When flying IFR, one of the most important things is to know what your priority should be at any given time. Cockpit technology and autopilots today are highly sophisticated and can help you fly safer, but they won’t save you in every case. And while portable tablets have allowed pilots to carry much more information in a much lighter flight bag and can provide us with real-time data with a portable GPS or ADS-B unit, you need to make sure that the portable screen doesn’t distract you.
I recently flew with a student who owns an airplane equipped with a G1000 panel that includes the integrated GFC 700 autopilot, a package that makes flying IFR so much easier compared with round gauges that it could be compared with balancing on a sidewalk versus a walking on a wire. While the G1000 makes life a whole lot easier in the cockpit, the system will not keep you safe in all instances. Your job as a pilot is to manage the system, or it could fly the airplane right into the ground. And it will likely do so if you spend too much time looking at the iPad.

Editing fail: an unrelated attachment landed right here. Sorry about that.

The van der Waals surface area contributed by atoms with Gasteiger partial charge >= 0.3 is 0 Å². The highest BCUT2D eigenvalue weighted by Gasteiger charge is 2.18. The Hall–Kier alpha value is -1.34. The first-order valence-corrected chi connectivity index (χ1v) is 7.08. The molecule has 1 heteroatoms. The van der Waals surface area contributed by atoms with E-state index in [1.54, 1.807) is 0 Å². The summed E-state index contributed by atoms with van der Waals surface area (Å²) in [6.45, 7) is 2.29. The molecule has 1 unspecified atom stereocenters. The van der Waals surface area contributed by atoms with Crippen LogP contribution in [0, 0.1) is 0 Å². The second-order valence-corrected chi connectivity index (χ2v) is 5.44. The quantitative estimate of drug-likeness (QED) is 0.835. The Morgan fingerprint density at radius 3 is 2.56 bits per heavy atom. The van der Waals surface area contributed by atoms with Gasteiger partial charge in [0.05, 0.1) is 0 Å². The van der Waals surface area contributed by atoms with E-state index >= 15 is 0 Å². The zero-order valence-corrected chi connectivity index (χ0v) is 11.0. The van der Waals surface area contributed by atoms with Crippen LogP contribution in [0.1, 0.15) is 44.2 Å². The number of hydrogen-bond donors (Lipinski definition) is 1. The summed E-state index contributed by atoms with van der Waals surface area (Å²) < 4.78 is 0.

The G1000 student was doing just that. Even when established on the final approach path on the ILS approach into Long Beach, he was looking at the iPad. Portable tablets are terrific tools for setting up an instrument approach and to review the details of the approach, but once you’re on the approach your attention should be on the task at hand. Keeping aligned with the approach path and counting down to the decision altitude should be at the forefront while flying an ILS, not looking at the tablet. Remember, while you can track the airplane icon on the approach chart on the iPad it is not approved for primary navigation.
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